Tuesday, June 20, 2017

Depiction Part 30 - Depicting Royalty

Part 30
Depicting Royalty 
Jacqueline Lichtenberg

Previous parts in the Depiction series can be found listed here:


Neuroscience and social science has been intensively studying human behavior for decades, but new tools are bringing to light many ways in which humans behave in the aggregate -- and as individuals.

Any rule you can verify by observation will have a percentage ( 5% to maybe 15%) of humans who just don't follow that rule -- or who maybe sometimes do follow the rule, but then other times not so much.

During a lifetime, we change.

We looked at a research article about how people are different as they become older -- fundamental personality and attitudes differ.  Character traits such as reliability can change drastically with age.


So as you grow and mature as a writer, so too your audience (and editors) grow and change.  What matters to you changes.

But how do you change?  From what to what?  In what direction?  And why is it that there's always an exception to every rule?

Here's another bit of research that may give you a clue to what makes the difference between "the masses" or "the peasants" and "royalty" or "the rulers."


This article says only a small percentage of people alter their "first impressions" according to new hard-fact data, while most humans form opinions to "blend in" with their friends, associates or Group identity.

We seek "validation" from others (social interactions) above truth.  Being socially acceptable is a better survival trait than being correct, or so many humans seem to assume.  That assumption seems to be a survival trait.

So, because people care more about what opinion others have than about what is real, it is easy to "control" what some call "the masses."

That small percentage of people who incorporate new facts and change their attitudes to match reality may be the natural rulers of humankind -- or perhaps the mavericks who will explore and settle the stars?

The natural "royalty" -- the Kings, Dukes and Princes of so many Romance novels, -- will be drawn from the few who revise their understanding of reality based on new facts, not based on their first impressions.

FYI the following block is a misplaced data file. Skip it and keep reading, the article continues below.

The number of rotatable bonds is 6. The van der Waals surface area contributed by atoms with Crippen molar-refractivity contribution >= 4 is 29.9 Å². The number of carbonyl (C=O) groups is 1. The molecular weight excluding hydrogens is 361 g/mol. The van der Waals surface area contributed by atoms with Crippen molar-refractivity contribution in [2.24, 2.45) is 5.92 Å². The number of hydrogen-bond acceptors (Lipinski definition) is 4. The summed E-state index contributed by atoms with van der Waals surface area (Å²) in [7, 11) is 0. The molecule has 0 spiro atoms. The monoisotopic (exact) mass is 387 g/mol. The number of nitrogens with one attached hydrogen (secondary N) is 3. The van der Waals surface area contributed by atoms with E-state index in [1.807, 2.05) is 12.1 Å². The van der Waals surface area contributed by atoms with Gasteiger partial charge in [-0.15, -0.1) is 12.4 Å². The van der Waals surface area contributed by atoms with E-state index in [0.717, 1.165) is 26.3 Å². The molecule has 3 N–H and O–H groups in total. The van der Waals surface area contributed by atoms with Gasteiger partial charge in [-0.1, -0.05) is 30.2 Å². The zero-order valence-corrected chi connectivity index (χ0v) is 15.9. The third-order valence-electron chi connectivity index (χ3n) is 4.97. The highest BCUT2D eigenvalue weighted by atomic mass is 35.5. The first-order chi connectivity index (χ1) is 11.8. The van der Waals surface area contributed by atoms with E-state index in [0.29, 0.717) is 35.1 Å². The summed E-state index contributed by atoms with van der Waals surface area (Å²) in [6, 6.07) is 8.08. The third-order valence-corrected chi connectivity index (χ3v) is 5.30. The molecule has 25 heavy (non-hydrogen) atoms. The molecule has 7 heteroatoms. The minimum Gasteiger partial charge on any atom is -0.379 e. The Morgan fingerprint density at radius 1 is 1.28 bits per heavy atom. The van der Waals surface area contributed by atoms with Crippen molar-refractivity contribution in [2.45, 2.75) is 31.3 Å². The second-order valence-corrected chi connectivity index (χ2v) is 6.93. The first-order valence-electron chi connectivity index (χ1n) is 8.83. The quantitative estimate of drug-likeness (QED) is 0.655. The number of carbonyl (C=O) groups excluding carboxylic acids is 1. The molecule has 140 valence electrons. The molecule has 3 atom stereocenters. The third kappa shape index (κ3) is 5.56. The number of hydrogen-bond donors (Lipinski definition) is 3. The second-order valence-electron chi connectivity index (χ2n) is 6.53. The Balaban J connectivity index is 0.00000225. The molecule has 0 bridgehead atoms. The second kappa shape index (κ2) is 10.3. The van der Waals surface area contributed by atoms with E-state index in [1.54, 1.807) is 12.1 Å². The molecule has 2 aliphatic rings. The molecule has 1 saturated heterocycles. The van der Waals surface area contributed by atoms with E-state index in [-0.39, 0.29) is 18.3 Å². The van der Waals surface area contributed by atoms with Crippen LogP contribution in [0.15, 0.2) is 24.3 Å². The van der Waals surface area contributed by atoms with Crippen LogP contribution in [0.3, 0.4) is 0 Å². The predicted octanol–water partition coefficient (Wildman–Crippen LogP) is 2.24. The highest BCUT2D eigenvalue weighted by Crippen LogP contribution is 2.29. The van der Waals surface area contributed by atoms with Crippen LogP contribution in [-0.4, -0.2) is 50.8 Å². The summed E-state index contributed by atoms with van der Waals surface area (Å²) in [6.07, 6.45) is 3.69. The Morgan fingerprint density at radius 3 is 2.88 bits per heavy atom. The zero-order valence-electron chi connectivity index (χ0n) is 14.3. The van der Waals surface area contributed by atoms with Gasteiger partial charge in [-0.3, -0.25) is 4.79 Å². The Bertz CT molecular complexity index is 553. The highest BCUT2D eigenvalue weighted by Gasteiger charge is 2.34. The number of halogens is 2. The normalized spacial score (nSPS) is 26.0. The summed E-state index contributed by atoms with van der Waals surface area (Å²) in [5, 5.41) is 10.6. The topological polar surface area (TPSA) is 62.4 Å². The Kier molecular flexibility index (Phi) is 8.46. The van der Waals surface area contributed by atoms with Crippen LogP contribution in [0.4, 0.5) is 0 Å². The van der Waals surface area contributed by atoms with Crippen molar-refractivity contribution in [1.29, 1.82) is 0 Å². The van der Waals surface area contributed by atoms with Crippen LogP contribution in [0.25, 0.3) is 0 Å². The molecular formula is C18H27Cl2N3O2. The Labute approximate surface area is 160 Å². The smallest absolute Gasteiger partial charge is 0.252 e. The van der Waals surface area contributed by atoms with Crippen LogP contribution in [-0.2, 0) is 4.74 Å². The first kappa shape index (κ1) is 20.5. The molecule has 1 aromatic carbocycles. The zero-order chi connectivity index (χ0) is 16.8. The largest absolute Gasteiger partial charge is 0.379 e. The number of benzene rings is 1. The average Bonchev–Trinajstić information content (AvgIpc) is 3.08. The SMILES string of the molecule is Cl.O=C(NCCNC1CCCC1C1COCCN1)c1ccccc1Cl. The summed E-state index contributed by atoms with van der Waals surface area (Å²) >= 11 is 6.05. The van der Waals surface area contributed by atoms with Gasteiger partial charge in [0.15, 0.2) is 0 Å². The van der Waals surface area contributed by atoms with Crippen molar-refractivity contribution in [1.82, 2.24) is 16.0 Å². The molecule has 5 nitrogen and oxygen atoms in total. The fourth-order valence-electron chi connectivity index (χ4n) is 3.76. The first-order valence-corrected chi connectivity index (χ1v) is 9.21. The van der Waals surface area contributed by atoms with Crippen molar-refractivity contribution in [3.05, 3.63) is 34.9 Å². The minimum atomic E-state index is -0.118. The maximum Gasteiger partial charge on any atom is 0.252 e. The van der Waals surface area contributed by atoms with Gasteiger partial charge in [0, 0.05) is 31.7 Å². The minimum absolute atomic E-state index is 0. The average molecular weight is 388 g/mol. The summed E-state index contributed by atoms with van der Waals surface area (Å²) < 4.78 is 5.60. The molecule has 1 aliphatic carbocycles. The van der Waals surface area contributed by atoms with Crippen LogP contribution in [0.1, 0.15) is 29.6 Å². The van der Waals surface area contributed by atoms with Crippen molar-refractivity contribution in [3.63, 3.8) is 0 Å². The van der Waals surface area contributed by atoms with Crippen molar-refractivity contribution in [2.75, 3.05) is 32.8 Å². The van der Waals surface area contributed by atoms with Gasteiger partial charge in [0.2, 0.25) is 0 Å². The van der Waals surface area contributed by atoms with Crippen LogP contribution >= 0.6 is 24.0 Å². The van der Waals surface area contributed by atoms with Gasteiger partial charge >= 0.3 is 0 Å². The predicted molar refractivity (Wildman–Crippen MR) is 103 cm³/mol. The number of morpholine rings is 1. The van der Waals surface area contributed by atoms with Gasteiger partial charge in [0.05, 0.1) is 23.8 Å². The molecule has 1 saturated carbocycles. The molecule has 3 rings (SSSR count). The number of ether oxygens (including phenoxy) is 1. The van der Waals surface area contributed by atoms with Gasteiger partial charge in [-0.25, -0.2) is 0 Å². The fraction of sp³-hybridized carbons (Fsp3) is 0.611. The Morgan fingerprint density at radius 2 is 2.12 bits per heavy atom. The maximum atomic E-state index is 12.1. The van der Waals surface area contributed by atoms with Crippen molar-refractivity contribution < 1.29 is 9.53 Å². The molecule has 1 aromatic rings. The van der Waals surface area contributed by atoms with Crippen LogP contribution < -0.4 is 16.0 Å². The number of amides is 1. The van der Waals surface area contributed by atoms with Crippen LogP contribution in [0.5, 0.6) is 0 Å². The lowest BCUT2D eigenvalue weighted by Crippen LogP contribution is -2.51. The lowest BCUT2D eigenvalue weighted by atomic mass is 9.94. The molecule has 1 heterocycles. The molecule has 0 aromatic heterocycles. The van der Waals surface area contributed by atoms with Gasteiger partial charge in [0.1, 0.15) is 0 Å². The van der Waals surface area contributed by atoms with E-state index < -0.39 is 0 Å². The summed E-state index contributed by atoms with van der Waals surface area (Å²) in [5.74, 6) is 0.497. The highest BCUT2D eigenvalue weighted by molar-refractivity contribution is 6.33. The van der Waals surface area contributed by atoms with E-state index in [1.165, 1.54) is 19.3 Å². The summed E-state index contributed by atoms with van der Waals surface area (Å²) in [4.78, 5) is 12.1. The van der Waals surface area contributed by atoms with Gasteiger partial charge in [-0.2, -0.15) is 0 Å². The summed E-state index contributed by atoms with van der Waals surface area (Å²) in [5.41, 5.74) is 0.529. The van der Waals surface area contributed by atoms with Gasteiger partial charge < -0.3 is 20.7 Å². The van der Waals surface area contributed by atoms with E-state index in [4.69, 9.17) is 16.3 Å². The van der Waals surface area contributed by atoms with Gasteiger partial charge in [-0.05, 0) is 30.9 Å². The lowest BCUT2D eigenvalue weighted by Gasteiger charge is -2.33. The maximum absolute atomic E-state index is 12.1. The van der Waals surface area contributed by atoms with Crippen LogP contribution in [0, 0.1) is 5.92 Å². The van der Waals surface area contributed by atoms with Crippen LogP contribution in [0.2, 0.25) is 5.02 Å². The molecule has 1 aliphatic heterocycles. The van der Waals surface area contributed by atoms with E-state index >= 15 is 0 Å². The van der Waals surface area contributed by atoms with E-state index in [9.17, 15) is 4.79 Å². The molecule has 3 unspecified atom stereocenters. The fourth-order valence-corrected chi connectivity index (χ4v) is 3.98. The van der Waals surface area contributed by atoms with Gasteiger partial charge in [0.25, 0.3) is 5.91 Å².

It is said you get only one chance to make a first impression.

Maybe that's not true with Royalty - with natural rulers.  The kind of human (rare though that kind is) that reassesses everything they think they know, and their whole inventory of assumptions based on new facts ought to be the ones to watch.

As a novel Character, such a person would be the Hero, or the Main Character -- the most admired by some, but dreaded by others.

These rare individuals are the disruptors, the explorers, the innovators, and the agents of change.  They don't go along to get along.

In many ways, such Royalty might well be regarded as asocial, or even sociopathic because they form opinions independently.  They don't accept an opinion formed by another person and make it their own.  They question and investigate upon what this other person bases that opinion -- then they try to reproduce the data the other used to form the opinion.

In other words, they not only accept new facts -- they seek them out.

The experiments cited in the article
are based on a trick played on the experimental subject.

As usual in these experiments, the big hole in the scientific procedures is that the subjects are all drawn from college students who are volunteers.  That does not represent any kind of random cross section of humanity.

And lying to those volunteer students is also common in psychological experiments.

In this experiment, as described in that article, the point was to get the subjects to believe the lie -- then tell them it was a lie and see if they changed their minds about what was really going on.  Only a very few changed their minds based on the fact that they had been lied to.

The article ends off pointing out how the current political news relates to this ignoring of facts in favor of one's first impression.  That leap may be faulty, but a good Romance writer can make you believe it.  A good science fiction writer can plot a story that will destroy the experimenter's credibility.  Put the two together -- and see if Love Conquers All.

Are the individuals who change their minds based on facts actually Royalty, actually better "rulers" or better decision makers in terms of the survival of the society?  Or are these stubborn radicals the sand in the gears of society that reduces the changes the society will survive?

What would it take to "change" (as with age) one of those who accept the opinions of others as their own into someone who thinks for himself?  That is a science fiction premise -- how can you depict such a massive shift in the basic nature of a Character in such a way that readers will believe it?

What if a Character who does not think for himself is kidnapped by a UFO, and returns as someone who thinks for himself?  What would that do to the marriage he was in before being kidnapped?  Would the wife think that the man who returned was not actually her husband but an impostor?

In science fiction, traditionally, the lead character, the Hero, thinks for himself and never just goes along with the crowd.  In Romance, it isn't always that way -- but very often to embrace the Happily Ever After a couple must depart from tradition.

How can you make your reader believe such a drastic personality change?  How can you get a reader to root for the marriage that was so fundamentally disrupted by a UFO kidnapping?  Was it really a UFO kidnapping?  Or was it something else?  Mystery genre will give you some clues as to how to handle depicting massive personality change.

These two genres, science fiction and romance, belong together, and when you add Mystery -- you get Classics.

Jacqueline Lichtenberg

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